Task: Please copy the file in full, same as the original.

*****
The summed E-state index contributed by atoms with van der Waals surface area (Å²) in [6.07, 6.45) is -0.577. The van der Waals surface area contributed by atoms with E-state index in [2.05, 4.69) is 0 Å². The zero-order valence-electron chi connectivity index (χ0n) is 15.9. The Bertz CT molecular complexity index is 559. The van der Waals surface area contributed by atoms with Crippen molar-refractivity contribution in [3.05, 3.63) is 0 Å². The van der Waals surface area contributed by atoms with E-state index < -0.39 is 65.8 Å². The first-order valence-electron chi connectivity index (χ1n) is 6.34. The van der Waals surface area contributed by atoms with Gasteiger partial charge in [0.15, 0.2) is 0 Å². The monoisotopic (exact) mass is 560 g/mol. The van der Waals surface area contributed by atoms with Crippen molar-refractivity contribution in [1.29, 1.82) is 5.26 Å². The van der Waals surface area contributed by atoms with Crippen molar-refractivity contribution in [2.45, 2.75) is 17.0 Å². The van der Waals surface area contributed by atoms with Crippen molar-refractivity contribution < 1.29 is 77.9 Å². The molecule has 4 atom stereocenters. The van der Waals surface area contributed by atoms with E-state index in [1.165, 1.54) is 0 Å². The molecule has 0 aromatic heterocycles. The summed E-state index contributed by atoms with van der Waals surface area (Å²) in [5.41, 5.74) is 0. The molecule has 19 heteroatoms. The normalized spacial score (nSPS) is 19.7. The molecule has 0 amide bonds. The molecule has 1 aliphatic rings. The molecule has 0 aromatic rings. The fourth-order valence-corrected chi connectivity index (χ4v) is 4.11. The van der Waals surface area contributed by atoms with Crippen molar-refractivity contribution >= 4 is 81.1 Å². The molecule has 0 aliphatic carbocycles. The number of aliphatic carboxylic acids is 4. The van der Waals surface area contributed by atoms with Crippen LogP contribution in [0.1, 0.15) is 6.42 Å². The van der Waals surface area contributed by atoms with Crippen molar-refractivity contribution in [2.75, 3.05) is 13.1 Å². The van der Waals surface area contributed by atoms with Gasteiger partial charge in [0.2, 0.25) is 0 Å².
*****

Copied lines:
The summed E-state index contributed by atoms with van der Waals surface area (Å²) in [6.07, 6.45) is -0.577. The van der Waals surface area contributed by atoms with E-state index in [2.05, 4.69) is 0 Å². The zero-order valence-electron chi connectivity index (χ0n) is 15.9. The Bertz CT molecular complexity index is 559. The van der Waals surface area contributed by atoms with Crippen molar-refractivity contribution in [3.05, 3.63) is 0 Å². The van der Waals surface area contributed by atoms with E-state index < -0.39 is 65.8 Å². The first-order valence-electron chi connectivity index (χ1n) is 6.34. The van der Waals surface area contributed by atoms with Gasteiger partial charge in [0.15, 0.2) is 0 Å². The monoisotopic (exact) mass is 560 g/mol. The van der Waals surface area contributed by atoms with Crippen molar-refractivity contribution in [1.29, 1.82) is 5.26 Å². The van der Waals surface area contributed by atoms with Crippen molar-refractivity contribution in [2.45, 2.75) is 17.0 Å². The van der Waals surface area contributed by atoms with Crippen molar-refractivity contribution < 1.29 is 77.9 Å². The molecule has 4 atom stereocenters. The van der Waals surface area contributed by atoms with E-state index in [1.165, 1.54) is 0 Å². The molecule has 0 aromatic heterocycles. The summed E-state index contributed by atoms with van der Waals surface area (Å²) in [5.41, 5.74) is 0. The molecule has 19 heteroatoms. The normalized spacial score (nSPS) is 19.7. The molecule has 0 amide bonds. The molecule has 1 aliphatic rings. The molecule has 0 aromatic rings. The fourth-order valence-corrected chi connectivity index (χ4v) is 4.11. The van der Waals surface area contributed by atoms with Crippen molar-refractivity contribution >= 4 is 81.1 Å². The molecule has 0 aliphatic carbocycles. The number of aliphatic carboxylic acids is 4. The van der Waals surface area contributed by atoms with Crippen LogP contribution in [0.1, 0.15) is 6.42 Å². The van der Waals surface area contributed by atoms with Crippen molar-refractivity contribution in [2.75, 3.05) is 13.1 Å². The van der Waals surface area contributed by atoms with Gasteiger partial charge in [0.2, 0.25) is 0 Å².